Hazel McHaffie

Douglas Adams

Collective nouns and other pithy sayings

One of my favourite moments in the writing process is seeing the finished cover. That’s when all the hard work crystallises into a tangible reality. This week I’ve been poring over possible designs for Listen, and I believe we’re a whisker away from the final choice. Wahey!

Alongside that, lots of reading, plotting and jotting going on, none of which would interest you, so I’m going to share another line of thought with you. The cleverness of words.

Do you, like me, love a pithy saying?

I was in a cavernous building full of antiques just after socialite and model, Tara Palmer-Tomkinson died last week, and her editor/ghostwriter was speaking on the radio. Tara, she said, had ‘a casual relationship with deadlines‘ – so much so that she, the editor, ended up ghost writing much of the material that went out in Tara’s name. ‘A casual relationship with deadlines’ – wish I’d coined that phrase myself! Reminded me of the more famous Douglas Adams quote: ‘I love deadlines. I love the whooshing noise they make as they go by.’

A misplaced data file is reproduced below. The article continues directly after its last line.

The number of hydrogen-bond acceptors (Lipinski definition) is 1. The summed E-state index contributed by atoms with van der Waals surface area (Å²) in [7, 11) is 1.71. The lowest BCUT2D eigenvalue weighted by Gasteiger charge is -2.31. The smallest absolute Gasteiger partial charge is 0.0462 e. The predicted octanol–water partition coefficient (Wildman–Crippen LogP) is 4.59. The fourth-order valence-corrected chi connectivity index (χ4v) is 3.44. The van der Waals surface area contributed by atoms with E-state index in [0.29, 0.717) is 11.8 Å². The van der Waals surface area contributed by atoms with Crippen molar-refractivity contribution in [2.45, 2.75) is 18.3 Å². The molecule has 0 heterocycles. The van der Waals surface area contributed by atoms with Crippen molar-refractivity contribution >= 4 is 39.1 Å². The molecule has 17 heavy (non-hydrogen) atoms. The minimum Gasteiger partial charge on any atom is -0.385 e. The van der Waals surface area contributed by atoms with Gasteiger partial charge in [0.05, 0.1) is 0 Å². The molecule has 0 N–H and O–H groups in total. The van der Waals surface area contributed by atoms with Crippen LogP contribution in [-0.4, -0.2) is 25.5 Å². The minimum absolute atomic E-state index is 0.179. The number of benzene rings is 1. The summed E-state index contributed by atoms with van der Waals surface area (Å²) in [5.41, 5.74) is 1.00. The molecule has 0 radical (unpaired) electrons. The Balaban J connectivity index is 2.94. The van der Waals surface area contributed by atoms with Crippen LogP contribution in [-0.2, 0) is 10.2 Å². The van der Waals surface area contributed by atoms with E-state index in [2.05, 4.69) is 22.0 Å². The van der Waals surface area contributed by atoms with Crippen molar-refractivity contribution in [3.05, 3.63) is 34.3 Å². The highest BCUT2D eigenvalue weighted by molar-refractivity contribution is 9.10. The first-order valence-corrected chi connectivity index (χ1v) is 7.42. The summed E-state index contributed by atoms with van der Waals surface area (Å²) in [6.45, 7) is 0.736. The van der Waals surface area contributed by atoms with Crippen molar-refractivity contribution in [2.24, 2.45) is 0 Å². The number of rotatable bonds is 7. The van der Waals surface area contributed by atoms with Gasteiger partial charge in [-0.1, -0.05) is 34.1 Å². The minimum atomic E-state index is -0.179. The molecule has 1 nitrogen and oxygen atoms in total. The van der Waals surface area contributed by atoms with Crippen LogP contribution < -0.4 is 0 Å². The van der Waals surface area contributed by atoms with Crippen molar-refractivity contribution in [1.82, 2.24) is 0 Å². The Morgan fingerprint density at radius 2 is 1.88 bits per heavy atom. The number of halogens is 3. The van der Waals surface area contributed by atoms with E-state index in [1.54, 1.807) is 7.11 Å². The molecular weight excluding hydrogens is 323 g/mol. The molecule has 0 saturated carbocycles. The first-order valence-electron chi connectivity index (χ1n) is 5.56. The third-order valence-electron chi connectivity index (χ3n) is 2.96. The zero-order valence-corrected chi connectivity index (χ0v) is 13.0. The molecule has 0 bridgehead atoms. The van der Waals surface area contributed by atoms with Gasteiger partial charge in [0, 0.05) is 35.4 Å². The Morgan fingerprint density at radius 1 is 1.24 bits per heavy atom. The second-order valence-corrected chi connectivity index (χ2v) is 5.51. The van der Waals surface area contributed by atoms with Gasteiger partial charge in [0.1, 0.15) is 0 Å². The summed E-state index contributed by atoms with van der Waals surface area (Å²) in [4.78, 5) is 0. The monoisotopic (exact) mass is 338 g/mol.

A few other wise adages or pertinent thoughts that have resonated with me this week:

Living with him made his eccentricities curdle into pathologies.Matthew Thomas

No-one knows what is going to sell. Not really. So you might as well write the book you want to write, not the book the publishers think the market will want in two years’ time.Francesca Simon

The freelance writer is a man who is paid per piece or per word or perhaps.’
Robert Benchley

The worst enemy of creativity is self-doubt.Sylvia Plath

I would advise anyone who aspires to a writing career that before developing his talent he would be wise to develop a thick hide.Harper Lee

Literature is strewn with the wreckage of men who have minded beyond reason the opinions of others.’ Virginia Woolf

We’ve been hearing a lot this month about flocks of starlings and their spectacular aerial displays – collective noun: a murmuration. Others that resonate with me and seem particularly apt are

a shrewdness of apes

a sleuth of bears

a bask of crocodiles

a flamboyance of flamingoes

an exhaltation of larks

a pandemonium of parrots

an ostentation of peacocks.

The editor of the writerly journal, The Author, obviously enjoys such clever expression:

What’s the best collective noun for authors? A diversity? An advance? A recalcitrance?James McConnachie

OK, break over; back to the reading …

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